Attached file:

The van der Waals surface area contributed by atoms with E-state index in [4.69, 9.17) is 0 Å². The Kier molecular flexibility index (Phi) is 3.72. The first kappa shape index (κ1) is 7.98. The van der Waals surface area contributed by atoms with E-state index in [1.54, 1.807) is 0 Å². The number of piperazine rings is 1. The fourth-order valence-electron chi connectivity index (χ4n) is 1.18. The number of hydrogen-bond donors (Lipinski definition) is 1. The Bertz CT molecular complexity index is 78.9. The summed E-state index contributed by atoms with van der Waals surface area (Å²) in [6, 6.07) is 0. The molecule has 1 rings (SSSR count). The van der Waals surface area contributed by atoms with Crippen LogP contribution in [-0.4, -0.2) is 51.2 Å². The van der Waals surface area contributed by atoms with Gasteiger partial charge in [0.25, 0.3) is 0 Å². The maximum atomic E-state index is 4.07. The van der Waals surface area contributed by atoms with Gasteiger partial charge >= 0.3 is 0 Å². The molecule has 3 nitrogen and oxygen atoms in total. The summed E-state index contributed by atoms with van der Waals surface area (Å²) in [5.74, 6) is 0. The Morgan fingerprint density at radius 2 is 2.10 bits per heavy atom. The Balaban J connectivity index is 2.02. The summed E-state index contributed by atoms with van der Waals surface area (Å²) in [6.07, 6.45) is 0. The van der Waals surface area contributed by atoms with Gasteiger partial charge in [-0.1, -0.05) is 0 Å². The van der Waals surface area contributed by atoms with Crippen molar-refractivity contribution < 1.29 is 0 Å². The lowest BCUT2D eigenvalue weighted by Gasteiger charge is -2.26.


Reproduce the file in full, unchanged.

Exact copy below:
The van der Waals surface area contributed by atoms with E-state index in [4.69, 9.17) is 0 Å². The Kier molecular flexibility index (Phi) is 3.72. The first kappa shape index (κ1) is 7.98. The van der Waals surface area contributed by atoms with E-state index in [1.54, 1.807) is 0 Å². The number of piperazine rings is 1. The fourth-order valence-electron chi connectivity index (χ4n) is 1.18. The number of hydrogen-bond donors (Lipinski definition) is 1. The Bertz CT molecular complexity index is 78.9. The summed E-state index contributed by atoms with van der Waals surface area (Å²) in [6, 6.07) is 0. The molecule has 1 rings (SSSR count). The van der Waals surface area contributed by atoms with Crippen LogP contribution in [-0.4, -0.2) is 51.2 Å². The van der Waals surface area contributed by atoms with Gasteiger partial charge in [0.25, 0.3) is 0 Å². The maximum atomic E-state index is 4.07. The van der Waals surface area contributed by atoms with Gasteiger partial charge >= 0.3 is 0 Å². The molecule has 3 nitrogen and oxygen atoms in total. The summed E-state index contributed by atoms with van der Waals surface area (Å²) in [5.74, 6) is 0. The Morgan fingerprint density at radius 2 is 2.10 bits per heavy atom. The Balaban J connectivity index is 2.02. The summed E-state index contributed by atoms with van der Waals surface area (Å²) in [6.07, 6.45) is 0. The van der Waals surface area contributed by atoms with Gasteiger partial charge in [-0.1, -0.05) is 0 Å². The van der Waals surface area contributed by atoms with Crippen molar-refractivity contribution < 1.29 is 0 Å². The lowest BCUT2D eigenvalue weighted by Gasteiger charge is -2.26.